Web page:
As seen in Pass by Reference vs Pass by Value, there are mainly two ways of dealing with objects passed into methods: Pass by Reference and Pass by Value.
However, Ruby does things slightly differently:
When passing a object to a method, the object is scoped to this method definition level. Reassigment of the object won’t affect the original object. However, when performing an action that mutates the caller, the original object is altered as well.
This is called Pass by Reference Value, Pass by Reference of the Value, Pass by Value of the Reference or Call by Sharing.
The different naming are utterly confusing but they mean that Ruby passes copies of the references.
- Immutable object, like literals or boolean, can’t be mutated and are therefore not affected (see Mutable and Immutable Objects).
Only operations which mutate the caller (destructive) alter the original object. Unfortunately there is no rule as to which operation are destructive or not. Some methods end with a
!but this is just a naming convention, not a hard rule.
- Ruby’s variable don’t contains objects but references to objects. A literal will be converted first into an object, then, internally, create a reference to the object. Those literal references are called anonyous references.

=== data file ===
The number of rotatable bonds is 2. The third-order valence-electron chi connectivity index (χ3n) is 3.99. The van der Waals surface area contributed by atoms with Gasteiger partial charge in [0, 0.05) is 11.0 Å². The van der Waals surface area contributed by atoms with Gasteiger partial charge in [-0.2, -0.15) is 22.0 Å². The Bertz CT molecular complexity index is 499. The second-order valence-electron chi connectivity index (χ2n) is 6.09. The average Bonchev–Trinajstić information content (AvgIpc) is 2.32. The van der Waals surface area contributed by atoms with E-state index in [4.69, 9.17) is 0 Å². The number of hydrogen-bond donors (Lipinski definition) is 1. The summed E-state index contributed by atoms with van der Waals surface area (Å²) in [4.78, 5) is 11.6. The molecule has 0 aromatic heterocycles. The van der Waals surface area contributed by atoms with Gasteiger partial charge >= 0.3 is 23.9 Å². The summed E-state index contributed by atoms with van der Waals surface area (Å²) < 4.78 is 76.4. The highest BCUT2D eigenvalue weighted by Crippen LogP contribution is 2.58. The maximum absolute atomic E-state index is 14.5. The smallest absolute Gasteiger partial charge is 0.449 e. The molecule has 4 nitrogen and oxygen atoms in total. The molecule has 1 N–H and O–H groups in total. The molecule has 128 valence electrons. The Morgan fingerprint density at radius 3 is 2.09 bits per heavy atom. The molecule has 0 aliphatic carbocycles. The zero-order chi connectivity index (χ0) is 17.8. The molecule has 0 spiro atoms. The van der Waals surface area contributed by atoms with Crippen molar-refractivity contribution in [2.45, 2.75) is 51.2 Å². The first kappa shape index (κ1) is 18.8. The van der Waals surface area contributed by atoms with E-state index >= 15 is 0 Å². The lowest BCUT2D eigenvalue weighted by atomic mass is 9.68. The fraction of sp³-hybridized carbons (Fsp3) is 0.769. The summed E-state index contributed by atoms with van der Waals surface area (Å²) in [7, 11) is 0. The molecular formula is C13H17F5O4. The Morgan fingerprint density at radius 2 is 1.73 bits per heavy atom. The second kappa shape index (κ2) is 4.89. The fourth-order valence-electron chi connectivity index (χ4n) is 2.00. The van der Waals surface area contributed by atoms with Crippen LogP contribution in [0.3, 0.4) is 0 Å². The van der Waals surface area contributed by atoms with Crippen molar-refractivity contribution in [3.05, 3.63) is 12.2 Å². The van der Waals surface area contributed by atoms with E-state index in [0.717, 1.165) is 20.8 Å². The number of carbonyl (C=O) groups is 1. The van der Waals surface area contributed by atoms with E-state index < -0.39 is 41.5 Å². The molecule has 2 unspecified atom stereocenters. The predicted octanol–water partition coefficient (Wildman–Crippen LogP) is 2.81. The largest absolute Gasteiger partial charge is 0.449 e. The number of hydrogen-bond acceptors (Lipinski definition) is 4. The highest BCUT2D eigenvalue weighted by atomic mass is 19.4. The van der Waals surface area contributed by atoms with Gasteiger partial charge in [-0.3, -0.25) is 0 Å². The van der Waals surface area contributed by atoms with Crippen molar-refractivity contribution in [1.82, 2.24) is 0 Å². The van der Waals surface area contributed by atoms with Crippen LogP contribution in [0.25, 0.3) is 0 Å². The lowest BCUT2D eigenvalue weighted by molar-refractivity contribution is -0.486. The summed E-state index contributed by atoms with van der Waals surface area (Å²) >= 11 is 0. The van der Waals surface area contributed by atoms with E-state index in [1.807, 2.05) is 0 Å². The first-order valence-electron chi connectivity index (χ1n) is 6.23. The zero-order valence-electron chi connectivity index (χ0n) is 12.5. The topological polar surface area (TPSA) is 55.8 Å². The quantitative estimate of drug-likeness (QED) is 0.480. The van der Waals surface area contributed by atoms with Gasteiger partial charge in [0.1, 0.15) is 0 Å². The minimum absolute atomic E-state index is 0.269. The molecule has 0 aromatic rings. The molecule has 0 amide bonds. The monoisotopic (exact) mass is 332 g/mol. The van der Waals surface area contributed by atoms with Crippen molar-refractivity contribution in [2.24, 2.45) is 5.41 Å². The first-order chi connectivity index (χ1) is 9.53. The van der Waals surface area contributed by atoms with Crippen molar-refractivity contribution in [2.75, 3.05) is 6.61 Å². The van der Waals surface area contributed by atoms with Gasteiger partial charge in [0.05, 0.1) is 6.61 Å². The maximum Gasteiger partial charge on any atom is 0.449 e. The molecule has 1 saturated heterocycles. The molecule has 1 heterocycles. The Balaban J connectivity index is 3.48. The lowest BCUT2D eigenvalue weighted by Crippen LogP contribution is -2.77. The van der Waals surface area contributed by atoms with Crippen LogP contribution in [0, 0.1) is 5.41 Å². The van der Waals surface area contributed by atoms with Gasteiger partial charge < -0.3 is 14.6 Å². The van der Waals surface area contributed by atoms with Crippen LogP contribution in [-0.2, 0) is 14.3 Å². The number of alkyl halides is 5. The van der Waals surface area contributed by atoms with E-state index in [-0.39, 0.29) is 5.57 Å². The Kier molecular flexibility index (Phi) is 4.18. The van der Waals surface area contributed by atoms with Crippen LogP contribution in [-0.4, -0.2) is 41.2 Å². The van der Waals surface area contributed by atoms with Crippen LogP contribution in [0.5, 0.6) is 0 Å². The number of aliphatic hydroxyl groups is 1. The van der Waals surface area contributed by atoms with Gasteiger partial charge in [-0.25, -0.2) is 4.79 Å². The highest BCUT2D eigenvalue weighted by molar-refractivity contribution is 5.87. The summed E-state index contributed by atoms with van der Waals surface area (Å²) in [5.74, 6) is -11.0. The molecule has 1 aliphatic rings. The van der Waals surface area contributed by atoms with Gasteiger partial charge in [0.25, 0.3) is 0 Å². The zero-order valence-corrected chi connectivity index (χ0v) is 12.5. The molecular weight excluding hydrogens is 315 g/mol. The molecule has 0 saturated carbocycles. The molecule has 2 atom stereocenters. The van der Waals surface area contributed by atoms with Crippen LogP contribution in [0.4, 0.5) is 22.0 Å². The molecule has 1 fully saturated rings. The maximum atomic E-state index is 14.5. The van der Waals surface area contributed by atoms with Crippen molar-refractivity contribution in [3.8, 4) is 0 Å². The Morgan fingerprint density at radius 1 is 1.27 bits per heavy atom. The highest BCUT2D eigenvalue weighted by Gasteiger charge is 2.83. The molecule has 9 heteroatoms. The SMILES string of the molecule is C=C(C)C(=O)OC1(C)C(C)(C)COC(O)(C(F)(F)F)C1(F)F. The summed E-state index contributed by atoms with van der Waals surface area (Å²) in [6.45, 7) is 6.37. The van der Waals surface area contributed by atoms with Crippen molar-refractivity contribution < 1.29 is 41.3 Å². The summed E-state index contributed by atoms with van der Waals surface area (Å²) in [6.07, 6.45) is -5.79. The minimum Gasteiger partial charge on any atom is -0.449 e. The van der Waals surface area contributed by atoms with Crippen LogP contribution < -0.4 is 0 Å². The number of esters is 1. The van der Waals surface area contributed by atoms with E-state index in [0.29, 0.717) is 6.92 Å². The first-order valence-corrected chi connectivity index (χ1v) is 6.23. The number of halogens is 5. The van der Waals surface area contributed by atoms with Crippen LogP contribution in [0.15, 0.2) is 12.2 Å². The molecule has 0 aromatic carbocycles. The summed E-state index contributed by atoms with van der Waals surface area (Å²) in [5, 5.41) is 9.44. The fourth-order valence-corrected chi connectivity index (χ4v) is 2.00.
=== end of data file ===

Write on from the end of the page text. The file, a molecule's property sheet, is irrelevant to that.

Equivalent of a Pass by Value in Ruby:
def assign(list, animal) list + [animal] end list = %w(flamingo capybara) assign(list, 'red panda') p list # ["flamingo", "capybara"]
Equivalent of a Pass by Reference in Ruby:
def mutate(list, animal) list << animal end list = %w(flamingo capybara) mutate(list, 'red panda') p list # ["flamingo", "capybara", "red panda"]
Every object in Ruby has a unique object ID: strings, literals, booleans,
nil, range etc. Using Ruby’s
$object_id is useful to inspect an unexpected value in a program.
>> 7.object_id => 15 >> true.object_id => 20 >> nil.object_id => 8 >> 'flamingo'.object_id => 180 >> (1..100).object_id => 13320
Ruby is neither Pass by Value or Pass by Reference, Ruby is:
Pass by Value for immutable objects:
def increment(a) a = a + 1 end b = 3 puts increment(b) # 4 puts b # 3
Pass by Reference for mutable objects:
def append(s) s << '*' end t = 'abc' puts append(t) # abc* puts t # abc*